50 Years Later-The Whole Story.

I lived in Dallas for 5 years. I still consider it “home-ish.”  I know that it’s the home of the George W. Bush Presidential Library, the place where Kennedy was assassinated, a shopping mecca, and the home of the Neiman Marcus, Texas Instruments, and Southwest Airlines empires.

I remember my grandpa talking about how he campaigned for President Kennedy when he came through El Paso.  The fact that he was a Catholic democrat in a city that is predominantly Catholic, Hispanic, and therefore (at the time) democratic was huge and exciting. It was an honor to see this young, handsome trailblazer and his caravan as they urged people to vote him into office.

I visited the Sixth Floor Museum with my parents when I was younger. I only went maybe once while I actually lived there.  I knew the basics about the Kennedy assassination and the tragedy that begot the country. I scanned the pictures and stared at the boxes of books, exactly as they lay.  I drove by Dealey Plaza tons of times as I left the downtown courthouse while clerking at a small firm in Dallas.

But clearly, I didn’t know anything about the assassination.  That’s just plain embarrassing. Or maybe it’s school’s fault. Maybe I just wasn’t listening. Who knows, but now I want to learn.

I recently watching “Killing Kennedy,” a documentary on National Geographic (it was fantastic and so were Rob Lowe, Ginnifer Goodwin, and  Michelle Trachtenberg {she played Oswald’s wife}).  You can watch clips here.

I have never felt less educated or poorly informed on such a major piece of American (and Texas) history.  Needless to say, after countless times asking, “really?!” I had to research for myself and bought a book that very next day.  I didn’t even realize that Oswald was married or lived in Russia. I had no idea about the ties to communism.

Dallas 1963 by Bill Minutaglio & Steven L. DavisI started reading “Dallas 1963.”  It’s fantastic. It’s not a conspiracy theory book or a summary of the days around the killing. It’s a retrospective on the social climate in Dallas (and the country generally) at that time. It’s quite eye opening. And sad.  I had no idea how Dallas was really made and how long it was like that.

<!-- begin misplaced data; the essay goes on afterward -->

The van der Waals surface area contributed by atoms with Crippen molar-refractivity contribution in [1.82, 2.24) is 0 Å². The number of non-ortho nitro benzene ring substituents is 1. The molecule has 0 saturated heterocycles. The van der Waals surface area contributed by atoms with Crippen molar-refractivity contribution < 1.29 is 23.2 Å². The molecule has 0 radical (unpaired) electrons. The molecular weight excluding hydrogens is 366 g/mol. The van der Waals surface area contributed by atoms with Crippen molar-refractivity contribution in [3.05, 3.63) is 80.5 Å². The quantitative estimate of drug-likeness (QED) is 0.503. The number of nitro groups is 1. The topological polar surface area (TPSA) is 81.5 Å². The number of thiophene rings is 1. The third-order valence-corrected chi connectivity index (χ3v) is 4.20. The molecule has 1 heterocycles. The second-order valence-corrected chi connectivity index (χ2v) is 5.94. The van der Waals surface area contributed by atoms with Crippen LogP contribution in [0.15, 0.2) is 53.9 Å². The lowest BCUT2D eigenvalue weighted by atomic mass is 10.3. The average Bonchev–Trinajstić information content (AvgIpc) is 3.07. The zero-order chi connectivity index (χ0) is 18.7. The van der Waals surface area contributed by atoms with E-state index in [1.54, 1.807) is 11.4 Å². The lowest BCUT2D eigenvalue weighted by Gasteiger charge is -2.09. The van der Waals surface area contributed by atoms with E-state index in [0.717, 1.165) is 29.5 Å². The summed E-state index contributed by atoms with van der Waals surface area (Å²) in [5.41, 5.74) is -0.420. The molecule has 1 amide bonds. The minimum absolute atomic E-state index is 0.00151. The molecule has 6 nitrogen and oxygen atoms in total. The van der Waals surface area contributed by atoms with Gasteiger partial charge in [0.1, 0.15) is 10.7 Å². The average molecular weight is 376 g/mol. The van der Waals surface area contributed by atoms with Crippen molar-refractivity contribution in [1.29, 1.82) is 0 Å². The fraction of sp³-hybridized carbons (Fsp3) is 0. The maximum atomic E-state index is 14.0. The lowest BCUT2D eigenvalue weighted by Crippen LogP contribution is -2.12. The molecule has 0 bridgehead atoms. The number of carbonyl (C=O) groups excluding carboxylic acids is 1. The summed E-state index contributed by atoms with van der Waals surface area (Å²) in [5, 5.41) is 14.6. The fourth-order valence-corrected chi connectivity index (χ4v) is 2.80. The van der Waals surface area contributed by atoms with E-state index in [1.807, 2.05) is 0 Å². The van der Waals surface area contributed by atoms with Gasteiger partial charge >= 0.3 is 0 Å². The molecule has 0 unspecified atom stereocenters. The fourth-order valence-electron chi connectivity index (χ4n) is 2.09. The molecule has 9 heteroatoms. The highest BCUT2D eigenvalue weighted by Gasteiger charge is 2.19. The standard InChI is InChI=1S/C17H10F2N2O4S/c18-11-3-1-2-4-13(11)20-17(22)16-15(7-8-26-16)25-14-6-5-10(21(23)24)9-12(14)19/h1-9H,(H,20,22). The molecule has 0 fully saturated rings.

I live in Texas. I’m no fool.  I know that racism and discrimination exists. I saw it the first hand when I was in college. I was naive and didn’t think it was possible.  I was wrong.

But the depths of the racism is shocking. Is embarrassing. The level to which Texas went to “preserve” itself. Gah.

Anyway, on this 50th anniversary of President Kennedy’s death, I have to say that I’m thankful for the opportunity to be able to learn more.  To be able to do what I want and go where I feel like it.  For the ability to be able to learn.  Who knows what had happened if he’d lived. Or if he never had been at all. All I know is that life for Mexican Americans and African Americans would like have been very different. And that’s just sad.

It’s good to reflect every now and then on the events that make this country what it is today.  Yesterday reminded many of us about the tragedies that predate us. Not knowing about them doesn’t make us any better, and it definitely doesn’t teach us anything about the past. Read on.

Fifty Years-JFK Remembered

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